energy stored in surface waves one cannot associate a particle with this
energy. The amount of energy in waves can change. This mimics part
of the way that the E&M field absorbs and emits energy. There is no
fixed number of particles associated with a wave or with the E&M
field. This is a profound difference. The billiard ball model keeps the
number of balls fixed and varies their energy by increasing or
decreasing speed. The water surface model has disturbances that can
grow, shrink, appear or disappear so the number of disturbances does
not remain the same.
o Using what we learned with sound we can take any disturbance on the
water surface and describe it as a sum of “tuning fork” or sine waves
each with a different frequency. Each collision can create or add
energy to a particular tuning wave or destroy or remove energy.
{destroy and create imply that a given vibrational mode “specific
tuning fork” may not be vibrating at all.}
o To complete the picture we require a certain base line or quanta of
energy must be added or subtracted for each tuning fork. This
completely defies the classical wave picture which says that a string or
tuning fork can vibrate at any amplitude and therefore at any arbitrary
energy. We are negating this idea and replacing it with the notion that
all increments must be a multiple of some basic chunk or quanta or
energy.
o Assume that the disturbance on the surface of the water at some instant
in time looks like the plot below.
100
80
60
40
20
0
10
60
110
160
210
260
310
-20
This disturbance is built from
20
15
10
5
0
-5
-10
-15
-20
10
60
110
160
210
260
310
+
10
0
1
0
60
1
1
0
1
60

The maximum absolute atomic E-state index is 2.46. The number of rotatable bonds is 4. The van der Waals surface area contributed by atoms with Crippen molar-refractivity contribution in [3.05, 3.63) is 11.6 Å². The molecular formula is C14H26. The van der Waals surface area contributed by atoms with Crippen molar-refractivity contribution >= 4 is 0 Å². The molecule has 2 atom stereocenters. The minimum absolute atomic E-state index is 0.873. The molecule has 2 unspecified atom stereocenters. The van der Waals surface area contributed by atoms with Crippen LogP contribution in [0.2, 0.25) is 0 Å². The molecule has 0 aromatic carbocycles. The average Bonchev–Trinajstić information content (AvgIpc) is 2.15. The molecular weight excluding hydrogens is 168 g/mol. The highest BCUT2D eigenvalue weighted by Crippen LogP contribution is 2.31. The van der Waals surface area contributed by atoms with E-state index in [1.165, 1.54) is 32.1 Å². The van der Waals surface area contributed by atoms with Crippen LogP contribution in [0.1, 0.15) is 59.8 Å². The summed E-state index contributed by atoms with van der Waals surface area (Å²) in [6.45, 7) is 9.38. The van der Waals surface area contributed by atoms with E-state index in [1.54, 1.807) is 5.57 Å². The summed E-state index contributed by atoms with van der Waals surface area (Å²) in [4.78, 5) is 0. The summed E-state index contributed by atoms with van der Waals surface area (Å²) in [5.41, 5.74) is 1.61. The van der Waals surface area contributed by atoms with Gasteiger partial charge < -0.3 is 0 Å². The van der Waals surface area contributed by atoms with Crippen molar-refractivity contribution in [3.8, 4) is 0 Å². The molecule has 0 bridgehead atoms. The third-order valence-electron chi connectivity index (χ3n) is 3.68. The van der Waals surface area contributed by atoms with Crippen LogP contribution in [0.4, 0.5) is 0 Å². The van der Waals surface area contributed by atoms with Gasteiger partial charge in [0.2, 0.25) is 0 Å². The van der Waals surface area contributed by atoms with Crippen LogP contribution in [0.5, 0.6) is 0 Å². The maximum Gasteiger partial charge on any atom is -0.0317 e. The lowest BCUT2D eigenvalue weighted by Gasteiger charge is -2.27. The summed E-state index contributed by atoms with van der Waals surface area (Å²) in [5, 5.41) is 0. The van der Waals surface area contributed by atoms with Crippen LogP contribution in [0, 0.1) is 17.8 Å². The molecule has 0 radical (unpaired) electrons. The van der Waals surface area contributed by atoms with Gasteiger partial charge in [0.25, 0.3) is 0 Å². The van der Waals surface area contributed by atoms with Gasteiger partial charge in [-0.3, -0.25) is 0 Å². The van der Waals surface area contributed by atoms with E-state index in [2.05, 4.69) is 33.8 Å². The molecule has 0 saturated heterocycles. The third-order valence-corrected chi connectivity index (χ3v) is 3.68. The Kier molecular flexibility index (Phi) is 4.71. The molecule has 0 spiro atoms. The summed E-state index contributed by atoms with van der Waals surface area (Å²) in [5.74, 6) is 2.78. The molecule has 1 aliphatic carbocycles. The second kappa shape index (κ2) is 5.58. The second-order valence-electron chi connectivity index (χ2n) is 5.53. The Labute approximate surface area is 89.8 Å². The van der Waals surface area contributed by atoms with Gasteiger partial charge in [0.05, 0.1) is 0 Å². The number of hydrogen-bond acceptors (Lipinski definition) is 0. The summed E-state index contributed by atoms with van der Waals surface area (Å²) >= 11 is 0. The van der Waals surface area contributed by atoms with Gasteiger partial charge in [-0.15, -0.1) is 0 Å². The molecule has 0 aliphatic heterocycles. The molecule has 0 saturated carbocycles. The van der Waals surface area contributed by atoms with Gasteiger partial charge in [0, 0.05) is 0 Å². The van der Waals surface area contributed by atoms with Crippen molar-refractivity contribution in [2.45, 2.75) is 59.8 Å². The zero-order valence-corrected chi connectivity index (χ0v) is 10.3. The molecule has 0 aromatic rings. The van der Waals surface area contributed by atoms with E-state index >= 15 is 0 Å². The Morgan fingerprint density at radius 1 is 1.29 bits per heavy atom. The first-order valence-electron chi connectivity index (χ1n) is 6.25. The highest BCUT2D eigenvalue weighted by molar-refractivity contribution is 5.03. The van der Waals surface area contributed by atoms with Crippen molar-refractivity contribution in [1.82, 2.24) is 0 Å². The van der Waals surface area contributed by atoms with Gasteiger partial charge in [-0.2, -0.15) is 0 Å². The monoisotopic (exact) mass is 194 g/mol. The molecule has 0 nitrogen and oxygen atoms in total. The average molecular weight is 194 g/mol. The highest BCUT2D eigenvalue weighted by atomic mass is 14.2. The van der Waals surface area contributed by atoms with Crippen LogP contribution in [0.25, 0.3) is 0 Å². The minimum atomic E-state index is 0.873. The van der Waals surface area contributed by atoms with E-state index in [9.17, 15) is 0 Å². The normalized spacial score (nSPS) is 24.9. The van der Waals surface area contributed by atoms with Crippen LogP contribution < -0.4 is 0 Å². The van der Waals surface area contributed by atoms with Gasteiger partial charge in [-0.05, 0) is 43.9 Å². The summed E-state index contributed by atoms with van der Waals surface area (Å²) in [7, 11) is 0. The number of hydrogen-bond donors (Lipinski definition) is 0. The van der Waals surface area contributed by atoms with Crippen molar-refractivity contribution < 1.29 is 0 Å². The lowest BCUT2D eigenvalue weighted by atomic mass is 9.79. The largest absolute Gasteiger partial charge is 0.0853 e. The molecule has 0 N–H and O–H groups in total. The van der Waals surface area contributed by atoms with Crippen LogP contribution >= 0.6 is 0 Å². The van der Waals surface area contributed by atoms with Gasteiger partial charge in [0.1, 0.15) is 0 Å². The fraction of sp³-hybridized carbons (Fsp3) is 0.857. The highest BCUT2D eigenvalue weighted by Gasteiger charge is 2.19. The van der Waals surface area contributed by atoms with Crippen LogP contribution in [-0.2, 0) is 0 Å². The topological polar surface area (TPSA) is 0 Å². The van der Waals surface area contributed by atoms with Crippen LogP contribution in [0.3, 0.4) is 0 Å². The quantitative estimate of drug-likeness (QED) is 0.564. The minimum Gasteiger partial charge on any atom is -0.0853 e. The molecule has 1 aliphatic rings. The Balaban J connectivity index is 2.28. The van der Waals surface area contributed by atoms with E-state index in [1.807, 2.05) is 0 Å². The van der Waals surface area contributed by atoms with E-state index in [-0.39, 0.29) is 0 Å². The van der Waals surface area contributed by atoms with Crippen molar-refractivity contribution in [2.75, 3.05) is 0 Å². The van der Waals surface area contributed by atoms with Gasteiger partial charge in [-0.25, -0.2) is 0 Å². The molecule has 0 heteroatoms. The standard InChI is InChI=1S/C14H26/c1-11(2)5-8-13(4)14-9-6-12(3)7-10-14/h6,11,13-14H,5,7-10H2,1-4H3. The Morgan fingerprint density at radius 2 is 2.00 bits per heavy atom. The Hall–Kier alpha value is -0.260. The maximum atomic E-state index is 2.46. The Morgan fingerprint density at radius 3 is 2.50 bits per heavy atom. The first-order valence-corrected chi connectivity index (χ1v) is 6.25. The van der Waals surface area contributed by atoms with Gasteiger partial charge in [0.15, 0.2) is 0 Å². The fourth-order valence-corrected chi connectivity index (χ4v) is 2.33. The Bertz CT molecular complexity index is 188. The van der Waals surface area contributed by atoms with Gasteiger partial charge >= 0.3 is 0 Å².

1
0
60
1
1
0
1
60
21
0
260
31
0
-10
+
20
15
10
5
0
21
0
260
31
0
-5
-10
-15
-20
+ a few more tuning fork waves.
We require that any give wave consist of some number of steps of the basic amount
(eg blue wave). This in some sense recovers the particle picture because now I can
talk about having three steps worth of blue and 5 steps worth of pink. But there is no
required fixed value for the number and each step is worth a defienite fixed amount fo
enery. Therefore to add energy to the “water surface” I need to add for example 5
steps in the blue and 4 in the pink or 9 overall steps (PHOTONS). To remove energy I
take some of the steps away.
Atomic spectra
 Our model is a ball rolling into a valley or a pendulum on a string. Here the
energy of the pendulum can be increased or decreased. If the pendulum were
able to release or absorb energy by creating or removing a photon then light
could be generated by the pendulum.
 Note that here all of the pendulum energy is available and directly given to the
photon created. The ideas of thermodynamics are not relevant in this model.
This is similar to throwing a baseball rather than trying to get it to move faster
by heating it up. The atom has energy available that can be directly converted
to light energy. The gas lamps simply break atoms (ionize) apart and then
when they recombine they create photons. (There is no average or sharing.)
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Ray Model
A typical way to analyze and understand optical systems is to analyze using light
rays. The laser is a fairly good replica of the ideal ray. Light rays move in straight
paths until they encounter a change in medium. At these interfaces they follow the
law of refraction and reflection. The way light rays behave can then be
experimentally determined by following rays through various materials and at various
angles.
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Optics

44 Cards

Photography

13 Cards